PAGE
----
Xbox 360 and Macbook Pro

Discussion in 'Console Games' started by Aranince, May 4, 2009.

  1. Aranince macrumors 65816

    Apr 18, 2007
    So I'm considering buying an Xbox 360 and have it setup in my room.

    I have speakers that I want to use for both my computer and xbox without having to switch around the wires every time I switch devices. The speakers use the 1/8" TRS jack while the Xbox would use RCA or S/PDIF. How can I plug the audio from the xbox into my Macbook Pro(Unibody) so I don't have to move wires around? I probably need a toslink cable and a connector like this? Do I need to do anything special to tell my computer to spit out the input sound?

    Secondly...I can use my MBP as the wireless hub for the Xbox through the ethernet port and "share internet" settings right? Can I use a normal ethernet cable or do I need to get a crossover cable?
  2. Yagan Kiely macrumors newbie

    Yagan Kiely

    May 5, 2009
    Fremantle, Western Australia
    I used the Ethernet cable that came with the 360 (I got a 360Pro, not Arcade).

    I used this guide, I found it quite easy to follow especially with the pictures.

    This (and this) were also helpful for some parts.
  3. Aranince thread starter macrumors 65816

    Apr 18, 2007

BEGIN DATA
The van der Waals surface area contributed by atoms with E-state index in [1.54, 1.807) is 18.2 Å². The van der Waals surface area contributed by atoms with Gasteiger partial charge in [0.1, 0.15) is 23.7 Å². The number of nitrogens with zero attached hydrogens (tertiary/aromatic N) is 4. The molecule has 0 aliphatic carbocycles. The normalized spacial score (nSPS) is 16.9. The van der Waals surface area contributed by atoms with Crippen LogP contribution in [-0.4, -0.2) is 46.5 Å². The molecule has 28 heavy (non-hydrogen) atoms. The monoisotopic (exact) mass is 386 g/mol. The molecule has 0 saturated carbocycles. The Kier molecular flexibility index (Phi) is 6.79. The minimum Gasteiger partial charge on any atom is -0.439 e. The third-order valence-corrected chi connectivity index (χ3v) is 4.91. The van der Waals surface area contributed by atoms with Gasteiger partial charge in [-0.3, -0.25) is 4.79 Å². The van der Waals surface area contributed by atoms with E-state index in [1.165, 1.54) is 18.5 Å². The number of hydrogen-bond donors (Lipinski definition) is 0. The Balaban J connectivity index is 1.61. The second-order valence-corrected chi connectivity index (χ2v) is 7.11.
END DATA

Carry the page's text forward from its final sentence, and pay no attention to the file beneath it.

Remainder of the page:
Well...after doing a ton of research, there is no real viable way to setup my sound system without having to spend $100+. So what I decided to do is just buy some good headphones for the Xbox, and connect them to the controller like in this guide.

    I'll use my MBP as my wireless hub to save me $100 on the wireless adapter.

    EDIT: Crap....headset is only for player chat not ingame sound.
  4. ericsthename macrumors regular

    Apr 13, 2005
    Vancouver BC

    I have done this already and it is actually fairly simple!

    what you will need: an RCA to headphone adapter - radioshack $2

    Free utility called Linein

    Basically, you connect the 360's RCA cables to the "Y" adapter, and then plug that into your microphone input on your MacBook Pro. You then open up Linein and tell it to "pass thru" - it then pushes all the signal from linein to lineout, whichever source you choose. It all sounds complicated, but in fact is quite simple. Total cost = whatever you pay for the dinky cable adapter - I had one kicking around the house.

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